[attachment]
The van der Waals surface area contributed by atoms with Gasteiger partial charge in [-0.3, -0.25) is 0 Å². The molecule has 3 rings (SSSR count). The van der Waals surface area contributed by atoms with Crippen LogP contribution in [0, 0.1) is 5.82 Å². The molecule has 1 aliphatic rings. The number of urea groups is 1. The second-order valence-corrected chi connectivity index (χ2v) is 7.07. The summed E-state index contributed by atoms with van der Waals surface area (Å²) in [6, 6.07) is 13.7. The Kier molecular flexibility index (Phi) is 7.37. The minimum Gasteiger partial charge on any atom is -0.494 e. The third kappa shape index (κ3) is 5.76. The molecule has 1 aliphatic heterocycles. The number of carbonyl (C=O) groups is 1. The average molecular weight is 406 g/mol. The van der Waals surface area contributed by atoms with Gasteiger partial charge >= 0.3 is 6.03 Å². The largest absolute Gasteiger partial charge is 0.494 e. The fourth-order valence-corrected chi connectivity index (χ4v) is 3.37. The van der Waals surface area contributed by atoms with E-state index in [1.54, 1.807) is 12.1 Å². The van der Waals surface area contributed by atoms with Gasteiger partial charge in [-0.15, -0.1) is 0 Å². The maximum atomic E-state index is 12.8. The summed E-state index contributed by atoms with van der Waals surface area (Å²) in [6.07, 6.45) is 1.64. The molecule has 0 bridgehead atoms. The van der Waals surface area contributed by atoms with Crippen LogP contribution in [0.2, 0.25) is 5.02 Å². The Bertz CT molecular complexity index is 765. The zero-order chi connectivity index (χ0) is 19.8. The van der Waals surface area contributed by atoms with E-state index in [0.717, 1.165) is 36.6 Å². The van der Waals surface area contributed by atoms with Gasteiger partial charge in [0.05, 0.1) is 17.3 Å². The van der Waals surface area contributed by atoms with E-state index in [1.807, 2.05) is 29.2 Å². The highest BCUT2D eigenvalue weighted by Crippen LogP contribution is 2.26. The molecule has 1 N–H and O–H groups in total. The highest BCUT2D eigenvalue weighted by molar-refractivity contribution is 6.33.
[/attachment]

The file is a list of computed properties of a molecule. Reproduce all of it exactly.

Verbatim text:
The van der Waals surface area contributed by atoms with Gasteiger partial charge in [-0.3, -0.25) is 0 Å². The molecule has 3 rings (SSSR count). The van der Waals surface area contributed by atoms with Crippen LogP contribution in [0, 0.1) is 5.82 Å². The molecule has 1 aliphatic rings. The number of urea groups is 1. The second-order valence-corrected chi connectivity index (χ2v) is 7.07. The summed E-state index contributed by atoms with van der Waals surface area (Å²) in [6, 6.07) is 13.7. The Kier molecular flexibility index (Phi) is 7.37. The minimum Gasteiger partial charge on any atom is -0.494 e. The third kappa shape index (κ3) is 5.76. The molecule has 1 aliphatic heterocycles. The number of carbonyl (C=O) groups is 1. The average molecular weight is 406 g/mol. The van der Waals surface area contributed by atoms with Gasteiger partial charge >= 0.3 is 6.03 Å². The largest absolute Gasteiger partial charge is 0.494 e. The fourth-order valence-corrected chi connectivity index (χ4v) is 3.37. The van der Waals surface area contributed by atoms with E-state index in [1.54, 1.807) is 12.1 Å². The van der Waals surface area contributed by atoms with Gasteiger partial charge in [-0.15, -0.1) is 0 Å². The maximum atomic E-state index is 12.8. The summed E-state index contributed by atoms with van der Waals surface area (Å²) in [6.07, 6.45) is 1.64. The molecule has 0 bridgehead atoms. The van der Waals surface area contributed by atoms with Crippen LogP contribution in [0.2, 0.25) is 5.02 Å². The Bertz CT molecular complexity index is 765. The zero-order chi connectivity index (χ0) is 19.8. The van der Waals surface area contributed by atoms with E-state index in [0.717, 1.165) is 36.6 Å². The van der Waals surface area contributed by atoms with Gasteiger partial charge in [0.05, 0.1) is 17.3 Å². The van der Waals surface area contributed by atoms with E-state index in [1.807, 2.05) is 29.2 Å². The highest BCUT2D eigenvalue weighted by Crippen LogP contribution is 2.26. The molecule has 1 N–H and O–H groups in total. The highest BCUT2D eigenvalue weighted by molar-refractivity contribution is 6.33.